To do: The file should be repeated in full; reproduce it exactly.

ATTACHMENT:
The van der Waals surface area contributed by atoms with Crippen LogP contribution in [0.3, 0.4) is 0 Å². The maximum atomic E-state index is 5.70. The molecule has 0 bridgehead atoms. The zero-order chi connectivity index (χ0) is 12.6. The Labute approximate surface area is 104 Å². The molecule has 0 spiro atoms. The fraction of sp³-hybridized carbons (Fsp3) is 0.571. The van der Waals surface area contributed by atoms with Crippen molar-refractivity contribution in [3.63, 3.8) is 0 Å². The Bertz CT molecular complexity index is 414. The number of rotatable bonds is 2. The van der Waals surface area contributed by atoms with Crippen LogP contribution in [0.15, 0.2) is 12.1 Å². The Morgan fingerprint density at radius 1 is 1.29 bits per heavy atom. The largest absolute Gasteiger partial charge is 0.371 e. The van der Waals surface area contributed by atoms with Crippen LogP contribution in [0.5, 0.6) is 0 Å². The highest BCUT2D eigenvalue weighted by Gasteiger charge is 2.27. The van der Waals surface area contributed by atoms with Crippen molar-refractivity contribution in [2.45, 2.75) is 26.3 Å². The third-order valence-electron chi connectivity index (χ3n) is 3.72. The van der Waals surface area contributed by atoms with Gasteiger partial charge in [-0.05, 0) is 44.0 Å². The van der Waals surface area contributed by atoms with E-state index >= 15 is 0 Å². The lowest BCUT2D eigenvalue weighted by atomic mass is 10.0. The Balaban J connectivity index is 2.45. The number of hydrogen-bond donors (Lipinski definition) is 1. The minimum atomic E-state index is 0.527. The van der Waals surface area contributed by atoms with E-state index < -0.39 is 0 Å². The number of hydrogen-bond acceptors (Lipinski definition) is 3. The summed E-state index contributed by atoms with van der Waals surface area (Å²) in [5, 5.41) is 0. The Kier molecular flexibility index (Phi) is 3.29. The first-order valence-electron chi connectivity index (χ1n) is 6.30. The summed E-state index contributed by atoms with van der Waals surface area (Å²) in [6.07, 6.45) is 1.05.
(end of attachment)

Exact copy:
The van der Waals surface area contributed by atoms with Crippen LogP contribution in [0.3, 0.4) is 0 Å². The maximum atomic E-state index is 5.70. The molecule has 0 bridgehead atoms. The zero-order chi connectivity index (χ0) is 12.6. The Labute approximate surface area is 104 Å². The molecule has 0 spiro atoms. The fraction of sp³-hybridized carbons (Fsp3) is 0.571. The van der Waals surface area contributed by atoms with Crippen molar-refractivity contribution in [3.63, 3.8) is 0 Å². The Bertz CT molecular complexity index is 414. The number of rotatable bonds is 2. The van der Waals surface area contributed by atoms with Crippen LogP contribution in [0.15, 0.2) is 12.1 Å². The Morgan fingerprint density at radius 1 is 1.29 bits per heavy atom. The largest absolute Gasteiger partial charge is 0.371 e. The van der Waals surface area contributed by atoms with Crippen LogP contribution in [0.5, 0.6) is 0 Å². The highest BCUT2D eigenvalue weighted by Gasteiger charge is 2.27. The van der Waals surface area contributed by atoms with Crippen molar-refractivity contribution in [2.45, 2.75) is 26.3 Å². The third-order valence-electron chi connectivity index (χ3n) is 3.72. The van der Waals surface area contributed by atoms with Gasteiger partial charge in [-0.05, 0) is 44.0 Å². The van der Waals surface area contributed by atoms with E-state index >= 15 is 0 Å². The lowest BCUT2D eigenvalue weighted by atomic mass is 10.0. The Balaban J connectivity index is 2.45. The number of hydrogen-bond donors (Lipinski definition) is 1. The minimum atomic E-state index is 0.527. The van der Waals surface area contributed by atoms with E-state index < -0.39 is 0 Å². The number of hydrogen-bond acceptors (Lipinski definition) is 3. The summed E-state index contributed by atoms with van der Waals surface area (Å²) in [5, 5.41) is 0. The Kier molecular flexibility index (Phi) is 3.29. The first-order valence-electron chi connectivity index (χ1n) is 6.30. The summed E-state index contributed by atoms with van der Waals surface area (Å²) in [6.07, 6.45) is 1.05.